Nature and Destination of Tips
New Legislation Enacted
On August 3, 2018, Congress enacted Law 1935-2018, to regulate the nature and destination of tips that employees receive from clients for rendering services. Under the law, tips are not considered salary because they do not remunerate for work. Rather, a tip is a client’s voluntary payment to recognize the quality of the service received and only the employee who renders the service is entitled to receive it. The law allows employees to agree with the employer on how tips will be distributed.
Working Hours for Guards
New Legislation Enacted
On July 12, 2018, Congress enacted Law 1920-2018 to regulate the hours of security guards working in the security industry. Under the law, security guards may work up to 12 hours per day without exceeding 60 hours per week. This means that an ordinary work day is eight hours per day and any supplementary work is limited to four additional hours per day.
Lactation Rooms at the Workplace and Their Implementation
New Order or Decree
The Ministry of Health enacted Resolution 2423 to guarantee breastfeeding employees adequate access to lactation rooms in the workplace to extract milk, preserve it, or feed their child during work hours. Employers in the public and private sectors with more than 50 employees or with a capital of at least 1,500 Colombian minimum legal salaries (approx. USD $400,000) are covered under this law and must register the lactation rooms with the Health Secretary for inspection. January 2019 is the implementation deadline for employers with more than 1,000 employees, and January 2022 is the deadline for employers with less than 1,000 employees.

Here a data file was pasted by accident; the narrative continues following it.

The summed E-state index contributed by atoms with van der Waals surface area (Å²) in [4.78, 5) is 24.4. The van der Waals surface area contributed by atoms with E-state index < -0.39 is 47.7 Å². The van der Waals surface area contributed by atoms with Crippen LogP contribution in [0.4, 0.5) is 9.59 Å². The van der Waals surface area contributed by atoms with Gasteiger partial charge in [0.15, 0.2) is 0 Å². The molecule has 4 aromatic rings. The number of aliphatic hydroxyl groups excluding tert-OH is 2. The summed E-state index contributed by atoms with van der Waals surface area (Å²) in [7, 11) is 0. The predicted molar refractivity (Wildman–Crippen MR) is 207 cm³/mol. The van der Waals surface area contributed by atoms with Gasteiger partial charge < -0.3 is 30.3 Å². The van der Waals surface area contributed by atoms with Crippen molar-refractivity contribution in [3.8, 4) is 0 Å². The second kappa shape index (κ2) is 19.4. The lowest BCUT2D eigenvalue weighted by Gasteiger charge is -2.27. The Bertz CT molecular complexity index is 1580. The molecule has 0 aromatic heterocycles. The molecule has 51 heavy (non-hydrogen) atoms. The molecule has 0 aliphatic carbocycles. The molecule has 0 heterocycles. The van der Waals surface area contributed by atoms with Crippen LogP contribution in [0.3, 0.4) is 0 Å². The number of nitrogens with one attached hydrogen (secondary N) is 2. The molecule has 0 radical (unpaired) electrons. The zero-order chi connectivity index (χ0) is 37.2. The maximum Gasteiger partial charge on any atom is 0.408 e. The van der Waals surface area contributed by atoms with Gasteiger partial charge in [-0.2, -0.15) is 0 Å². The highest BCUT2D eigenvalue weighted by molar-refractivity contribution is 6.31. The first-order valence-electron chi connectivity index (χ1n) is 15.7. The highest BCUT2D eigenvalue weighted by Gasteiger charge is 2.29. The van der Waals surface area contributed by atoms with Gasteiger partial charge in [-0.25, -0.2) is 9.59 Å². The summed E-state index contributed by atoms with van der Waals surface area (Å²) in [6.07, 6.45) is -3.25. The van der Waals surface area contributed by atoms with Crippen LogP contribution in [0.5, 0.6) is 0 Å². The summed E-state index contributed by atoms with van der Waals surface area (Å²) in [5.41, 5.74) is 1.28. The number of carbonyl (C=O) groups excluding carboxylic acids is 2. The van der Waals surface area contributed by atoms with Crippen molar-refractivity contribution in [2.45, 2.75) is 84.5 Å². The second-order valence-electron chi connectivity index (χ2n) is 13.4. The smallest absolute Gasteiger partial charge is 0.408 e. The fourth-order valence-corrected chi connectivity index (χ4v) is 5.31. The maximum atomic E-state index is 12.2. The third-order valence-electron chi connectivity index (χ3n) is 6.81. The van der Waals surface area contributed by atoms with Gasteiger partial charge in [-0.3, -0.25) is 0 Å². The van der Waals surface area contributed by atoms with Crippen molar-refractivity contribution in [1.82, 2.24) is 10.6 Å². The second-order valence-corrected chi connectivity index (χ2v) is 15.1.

Constitutional Court’s New Interpretation of Employment Stability for Pregnant and Breastfeeding Employees
Precedential Decision by Judiciary or Regulatory Agency
Under Colombia labor law, employees who are pregnant or breastfeeding cannot be terminated unilaterally without just cause, and the employer must obtain prior authorization from the Ministry of Labor before the termination. However, the Constitutional Court recently ruled in case No. SU-075 that if the employer is not aware of the pregnancy, the termination of the employment contract will not be presumed discriminatory, and the employer will not be required to pay social security contributions and other labor obligations as when discrimination against a pregnant or breastfeeding employee was the cause for termination.